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William Shakespeare, Mr. William Shakespear’s comedies, histories, and tragedies: published according to the true original copies. London: Philip Chetwinde, 1664.
Image source: Folger Shakespeare Library
Published after the Restoration of the English monarchy after the English Civil War, the Third Folio enticed purchasers with the splashy claim that the volume contained “seven Playes, never before Printed in Folio.” Indeed, seven additional plays attributed to Shakespeare were printed after the familiar sequence of 36 “comedies, histories, and tragedies” which persisted unaltered from the First and Second Folios.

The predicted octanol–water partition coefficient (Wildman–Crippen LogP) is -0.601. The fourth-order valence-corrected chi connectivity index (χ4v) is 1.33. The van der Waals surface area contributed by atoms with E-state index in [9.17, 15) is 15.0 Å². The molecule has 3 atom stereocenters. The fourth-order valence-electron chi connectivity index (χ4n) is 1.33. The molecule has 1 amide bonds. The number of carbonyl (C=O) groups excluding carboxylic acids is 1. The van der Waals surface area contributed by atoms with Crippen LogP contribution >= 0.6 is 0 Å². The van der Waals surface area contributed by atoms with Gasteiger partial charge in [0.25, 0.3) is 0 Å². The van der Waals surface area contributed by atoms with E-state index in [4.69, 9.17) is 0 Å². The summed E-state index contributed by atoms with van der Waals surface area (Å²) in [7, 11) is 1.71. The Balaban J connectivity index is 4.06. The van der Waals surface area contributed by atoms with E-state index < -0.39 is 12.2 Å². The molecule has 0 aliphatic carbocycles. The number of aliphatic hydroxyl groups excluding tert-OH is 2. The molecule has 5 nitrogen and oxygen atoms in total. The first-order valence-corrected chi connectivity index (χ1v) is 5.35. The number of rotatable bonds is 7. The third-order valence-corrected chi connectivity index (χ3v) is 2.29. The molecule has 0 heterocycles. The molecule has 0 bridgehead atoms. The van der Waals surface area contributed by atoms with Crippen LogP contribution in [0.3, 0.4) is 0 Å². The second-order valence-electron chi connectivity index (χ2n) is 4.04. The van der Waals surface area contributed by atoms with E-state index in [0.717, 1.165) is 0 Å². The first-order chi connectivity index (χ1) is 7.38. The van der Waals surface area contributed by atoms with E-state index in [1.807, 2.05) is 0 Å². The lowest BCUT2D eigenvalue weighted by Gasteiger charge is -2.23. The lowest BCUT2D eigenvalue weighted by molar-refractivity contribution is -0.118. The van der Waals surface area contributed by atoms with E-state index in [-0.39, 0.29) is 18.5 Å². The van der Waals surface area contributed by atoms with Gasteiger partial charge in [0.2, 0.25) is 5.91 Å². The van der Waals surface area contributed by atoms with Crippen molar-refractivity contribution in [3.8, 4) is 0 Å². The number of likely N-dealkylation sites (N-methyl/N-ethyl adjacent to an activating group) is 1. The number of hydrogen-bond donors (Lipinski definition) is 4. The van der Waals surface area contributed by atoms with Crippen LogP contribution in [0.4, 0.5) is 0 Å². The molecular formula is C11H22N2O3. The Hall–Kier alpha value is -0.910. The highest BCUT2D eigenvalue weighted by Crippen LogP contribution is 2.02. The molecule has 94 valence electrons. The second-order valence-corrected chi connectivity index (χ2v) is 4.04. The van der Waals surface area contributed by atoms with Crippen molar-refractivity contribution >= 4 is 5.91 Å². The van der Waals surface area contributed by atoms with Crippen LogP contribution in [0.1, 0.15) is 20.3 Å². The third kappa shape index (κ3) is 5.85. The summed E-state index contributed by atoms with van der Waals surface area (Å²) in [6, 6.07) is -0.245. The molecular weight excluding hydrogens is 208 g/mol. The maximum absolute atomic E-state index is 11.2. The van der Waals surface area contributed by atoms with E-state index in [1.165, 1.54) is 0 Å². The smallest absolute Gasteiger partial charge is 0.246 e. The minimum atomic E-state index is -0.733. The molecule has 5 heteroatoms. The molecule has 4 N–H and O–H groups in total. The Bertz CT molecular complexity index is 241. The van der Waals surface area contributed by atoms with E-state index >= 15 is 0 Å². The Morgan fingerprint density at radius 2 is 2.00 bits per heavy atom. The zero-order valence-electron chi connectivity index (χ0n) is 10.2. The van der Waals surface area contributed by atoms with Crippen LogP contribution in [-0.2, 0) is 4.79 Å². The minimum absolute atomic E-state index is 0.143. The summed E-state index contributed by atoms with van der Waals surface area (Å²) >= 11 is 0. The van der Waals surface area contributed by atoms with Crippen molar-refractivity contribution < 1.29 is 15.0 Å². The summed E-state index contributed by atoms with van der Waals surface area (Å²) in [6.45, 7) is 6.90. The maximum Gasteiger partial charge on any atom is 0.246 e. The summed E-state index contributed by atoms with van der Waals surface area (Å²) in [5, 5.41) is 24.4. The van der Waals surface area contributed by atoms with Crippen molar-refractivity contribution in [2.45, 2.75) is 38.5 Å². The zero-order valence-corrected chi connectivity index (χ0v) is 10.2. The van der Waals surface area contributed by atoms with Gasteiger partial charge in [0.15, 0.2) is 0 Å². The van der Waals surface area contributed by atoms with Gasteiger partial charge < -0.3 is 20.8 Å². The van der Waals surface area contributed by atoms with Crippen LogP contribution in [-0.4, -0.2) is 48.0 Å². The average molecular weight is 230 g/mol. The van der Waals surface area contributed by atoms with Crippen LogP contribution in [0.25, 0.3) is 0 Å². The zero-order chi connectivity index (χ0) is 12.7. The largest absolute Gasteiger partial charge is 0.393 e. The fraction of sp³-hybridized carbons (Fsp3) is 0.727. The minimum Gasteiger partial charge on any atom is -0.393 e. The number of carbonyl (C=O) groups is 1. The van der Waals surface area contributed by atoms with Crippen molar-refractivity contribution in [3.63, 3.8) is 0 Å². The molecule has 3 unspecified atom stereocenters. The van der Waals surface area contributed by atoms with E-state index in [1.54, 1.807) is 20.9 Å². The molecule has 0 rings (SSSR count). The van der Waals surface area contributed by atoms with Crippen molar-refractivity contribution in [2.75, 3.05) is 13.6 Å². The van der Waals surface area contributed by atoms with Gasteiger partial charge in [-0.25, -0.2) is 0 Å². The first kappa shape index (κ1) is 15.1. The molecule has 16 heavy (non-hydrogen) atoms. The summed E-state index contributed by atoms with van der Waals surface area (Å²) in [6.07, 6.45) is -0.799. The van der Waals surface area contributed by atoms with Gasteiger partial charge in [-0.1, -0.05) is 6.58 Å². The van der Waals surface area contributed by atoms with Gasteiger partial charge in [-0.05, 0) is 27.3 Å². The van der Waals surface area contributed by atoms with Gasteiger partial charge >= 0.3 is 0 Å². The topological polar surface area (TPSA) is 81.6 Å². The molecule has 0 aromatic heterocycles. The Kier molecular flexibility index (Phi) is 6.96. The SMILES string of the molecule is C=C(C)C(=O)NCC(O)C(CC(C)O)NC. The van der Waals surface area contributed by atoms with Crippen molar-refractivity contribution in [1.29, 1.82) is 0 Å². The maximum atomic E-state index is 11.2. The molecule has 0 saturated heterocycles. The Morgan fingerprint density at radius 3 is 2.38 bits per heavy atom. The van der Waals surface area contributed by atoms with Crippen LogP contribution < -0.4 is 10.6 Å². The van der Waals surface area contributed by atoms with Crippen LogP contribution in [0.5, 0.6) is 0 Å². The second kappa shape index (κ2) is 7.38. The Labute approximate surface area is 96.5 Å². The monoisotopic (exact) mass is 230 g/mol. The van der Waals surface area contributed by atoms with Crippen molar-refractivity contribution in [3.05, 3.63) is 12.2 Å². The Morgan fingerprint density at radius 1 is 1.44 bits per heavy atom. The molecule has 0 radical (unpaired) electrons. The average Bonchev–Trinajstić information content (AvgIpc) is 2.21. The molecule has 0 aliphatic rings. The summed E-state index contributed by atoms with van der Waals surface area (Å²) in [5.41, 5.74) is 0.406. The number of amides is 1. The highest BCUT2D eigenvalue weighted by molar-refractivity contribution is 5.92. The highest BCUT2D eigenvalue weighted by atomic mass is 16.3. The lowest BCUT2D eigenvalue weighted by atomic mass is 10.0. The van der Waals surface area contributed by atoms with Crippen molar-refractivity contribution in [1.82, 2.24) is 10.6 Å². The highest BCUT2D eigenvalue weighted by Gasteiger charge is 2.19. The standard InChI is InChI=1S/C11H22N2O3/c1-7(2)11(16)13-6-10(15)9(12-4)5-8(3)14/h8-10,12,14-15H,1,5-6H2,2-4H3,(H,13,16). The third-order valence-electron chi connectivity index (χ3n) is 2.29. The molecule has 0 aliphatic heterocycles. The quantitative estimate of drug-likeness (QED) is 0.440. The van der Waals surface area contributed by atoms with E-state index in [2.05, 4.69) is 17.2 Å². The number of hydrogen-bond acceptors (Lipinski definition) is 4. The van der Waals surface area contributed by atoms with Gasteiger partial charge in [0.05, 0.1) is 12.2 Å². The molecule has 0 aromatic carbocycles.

To find the new plays, the publisher, Philip Chetwinde, had reasonably enough tracked down plays published mostly during Shakespeare’s life and in some way identified with him (e.g. published attributed to him or to “W. S.”). Their inclusion only after the familiar group of 36 marked them as somewhat uneasy additions. (The decision to retain the original sequence of plays, of course, helped ease the typesetting process.)
These additional plays would continue to be printed in editions of Shakespeare’s works for more than another hundred years, with their authorship constantly in question. Ultimately, only one – Pericles – would retain its association with Shakespeare’s pen. With some 300+ years’ hindsight, we can see that some of these plays were in genres that we assume Shakespeare did not attempt, such as English domestic tragedy or city comedy. Yet their inclusion shows that in 1664, the limits of Shakespeare’s interests and generic experimentation were still potentially unknown: these plays must have seemed plausibly Shakespearean.